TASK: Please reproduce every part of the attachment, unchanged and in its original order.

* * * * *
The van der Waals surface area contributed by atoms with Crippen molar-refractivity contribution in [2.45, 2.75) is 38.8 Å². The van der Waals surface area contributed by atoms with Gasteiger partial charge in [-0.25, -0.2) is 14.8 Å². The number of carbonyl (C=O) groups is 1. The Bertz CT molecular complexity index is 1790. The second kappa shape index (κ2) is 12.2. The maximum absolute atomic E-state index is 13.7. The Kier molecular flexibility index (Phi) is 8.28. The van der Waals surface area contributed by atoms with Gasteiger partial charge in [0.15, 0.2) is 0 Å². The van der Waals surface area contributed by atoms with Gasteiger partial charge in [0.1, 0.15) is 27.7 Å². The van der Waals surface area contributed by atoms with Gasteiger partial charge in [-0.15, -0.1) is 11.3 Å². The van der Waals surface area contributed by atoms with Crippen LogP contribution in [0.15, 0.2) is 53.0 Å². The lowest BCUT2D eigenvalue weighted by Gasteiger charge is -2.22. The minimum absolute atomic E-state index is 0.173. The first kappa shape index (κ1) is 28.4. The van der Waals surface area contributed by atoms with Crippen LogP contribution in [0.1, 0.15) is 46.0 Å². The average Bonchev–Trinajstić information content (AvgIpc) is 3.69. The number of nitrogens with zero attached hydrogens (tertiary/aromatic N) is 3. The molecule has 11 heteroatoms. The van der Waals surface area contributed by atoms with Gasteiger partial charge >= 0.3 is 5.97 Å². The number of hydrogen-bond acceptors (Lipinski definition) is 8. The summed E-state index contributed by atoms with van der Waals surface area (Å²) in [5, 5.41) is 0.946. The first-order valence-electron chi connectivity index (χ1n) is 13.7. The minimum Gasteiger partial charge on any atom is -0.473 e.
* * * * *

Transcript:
The van der Waals surface area contributed by atoms with Crippen molar-refractivity contribution in [2.45, 2.75) is 38.8 Å². The van der Waals surface area contributed by atoms with Gasteiger partial charge in [-0.25, -0.2) is 14.8 Å². The number of carbonyl (C=O) groups is 1. The Bertz CT molecular complexity index is 1790. The second kappa shape index (κ2) is 12.2. The maximum absolute atomic E-state index is 13.7. The Kier molecular flexibility index (Phi) is 8.28. The van der Waals surface area contributed by atoms with Gasteiger partial charge in [0.15, 0.2) is 0 Å². The van der Waals surface area contributed by atoms with Gasteiger partial charge in [0.1, 0.15) is 27.7 Å². The van der Waals surface area contributed by atoms with Gasteiger partial charge in [-0.15, -0.1) is 11.3 Å². The van der Waals surface area contributed by atoms with Crippen LogP contribution in [0.15, 0.2) is 53.0 Å². The lowest BCUT2D eigenvalue weighted by Gasteiger charge is -2.22. The minimum absolute atomic E-state index is 0.173. The first kappa shape index (κ1) is 28.4. The van der Waals surface area contributed by atoms with Crippen LogP contribution in [0.1, 0.15) is 46.0 Å². The average Bonchev–Trinajstić information content (AvgIpc) is 3.69. The number of nitrogens with zero attached hydrogens (tertiary/aromatic N) is 3. The molecule has 11 heteroatoms. The van der Waals surface area contributed by atoms with Gasteiger partial charge >= 0.3 is 5.97 Å². The number of hydrogen-bond acceptors (Lipinski definition) is 8. The summed E-state index contributed by atoms with van der Waals surface area (Å²) in [5, 5.41) is 0.946. The first-order valence-electron chi connectivity index (χ1n) is 13.7. The minimum Gasteiger partial charge on any atom is -0.473 e.